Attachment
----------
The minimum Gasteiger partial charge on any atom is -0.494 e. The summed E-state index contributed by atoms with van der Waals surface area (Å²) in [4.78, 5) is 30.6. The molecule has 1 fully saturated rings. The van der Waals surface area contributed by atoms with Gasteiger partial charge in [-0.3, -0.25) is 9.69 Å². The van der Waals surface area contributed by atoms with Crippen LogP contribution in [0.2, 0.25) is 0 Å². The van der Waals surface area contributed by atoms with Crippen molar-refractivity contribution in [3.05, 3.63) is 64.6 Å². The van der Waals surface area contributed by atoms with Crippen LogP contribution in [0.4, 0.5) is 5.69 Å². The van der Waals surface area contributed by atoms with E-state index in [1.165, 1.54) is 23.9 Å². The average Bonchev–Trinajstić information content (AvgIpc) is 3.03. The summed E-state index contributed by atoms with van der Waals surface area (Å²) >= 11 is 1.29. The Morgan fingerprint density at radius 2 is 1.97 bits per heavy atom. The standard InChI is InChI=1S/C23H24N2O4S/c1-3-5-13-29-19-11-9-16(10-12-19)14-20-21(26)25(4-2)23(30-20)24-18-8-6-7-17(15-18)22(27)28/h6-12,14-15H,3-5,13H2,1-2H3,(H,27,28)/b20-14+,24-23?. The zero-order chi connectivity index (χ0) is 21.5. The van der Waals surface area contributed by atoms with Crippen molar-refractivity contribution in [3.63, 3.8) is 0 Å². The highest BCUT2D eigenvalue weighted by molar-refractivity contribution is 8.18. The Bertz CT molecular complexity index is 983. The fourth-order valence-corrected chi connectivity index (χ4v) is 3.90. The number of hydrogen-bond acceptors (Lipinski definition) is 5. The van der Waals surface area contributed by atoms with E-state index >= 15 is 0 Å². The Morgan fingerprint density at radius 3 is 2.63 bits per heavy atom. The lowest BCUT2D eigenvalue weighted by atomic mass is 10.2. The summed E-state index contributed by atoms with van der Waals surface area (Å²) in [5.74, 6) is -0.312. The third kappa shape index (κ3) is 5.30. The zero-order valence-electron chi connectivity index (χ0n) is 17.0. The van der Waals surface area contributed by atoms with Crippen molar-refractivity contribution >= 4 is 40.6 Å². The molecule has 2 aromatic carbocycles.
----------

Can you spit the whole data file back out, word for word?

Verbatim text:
The minimum Gasteiger partial charge on any atom is -0.494 e. The summed E-state index contributed by atoms with van der Waals surface area (Å²) in [4.78, 5) is 30.6. The molecule has 1 fully saturated rings. The van der Waals surface area contributed by atoms with Gasteiger partial charge in [-0.3, -0.25) is 9.69 Å². The van der Waals surface area contributed by atoms with Crippen LogP contribution in [0.2, 0.25) is 0 Å². The van der Waals surface area contributed by atoms with Crippen molar-refractivity contribution in [3.05, 3.63) is 64.6 Å². The van der Waals surface area contributed by atoms with Crippen LogP contribution in [0.4, 0.5) is 5.69 Å². The van der Waals surface area contributed by atoms with E-state index in [1.165, 1.54) is 23.9 Å². The average Bonchev–Trinajstić information content (AvgIpc) is 3.03. The summed E-state index contributed by atoms with van der Waals surface area (Å²) >= 11 is 1.29. The Morgan fingerprint density at radius 2 is 1.97 bits per heavy atom. The standard InChI is InChI=1S/C23H24N2O4S/c1-3-5-13-29-19-11-9-16(10-12-19)14-20-21(26)25(4-2)23(30-20)24-18-8-6-7-17(15-18)22(27)28/h6-12,14-15H,3-5,13H2,1-2H3,(H,27,28)/b20-14+,24-23?. The zero-order chi connectivity index (χ0) is 21.5. The van der Waals surface area contributed by atoms with Crippen molar-refractivity contribution in [3.63, 3.8) is 0 Å². The highest BCUT2D eigenvalue weighted by molar-refractivity contribution is 8.18. The Bertz CT molecular complexity index is 983. The fourth-order valence-corrected chi connectivity index (χ4v) is 3.90. The number of hydrogen-bond acceptors (Lipinski definition) is 5. The van der Waals surface area contributed by atoms with E-state index >= 15 is 0 Å². The Morgan fingerprint density at radius 3 is 2.63 bits per heavy atom. The lowest BCUT2D eigenvalue weighted by atomic mass is 10.2. The summed E-state index contributed by atoms with van der Waals surface area (Å²) in [5.74, 6) is -0.312. The third kappa shape index (κ3) is 5.30. The zero-order valence-electron chi connectivity index (χ0n) is 17.0. The van der Waals surface area contributed by atoms with Crippen molar-refractivity contribution >= 4 is 40.6 Å². The molecule has 2 aromatic carbocycles.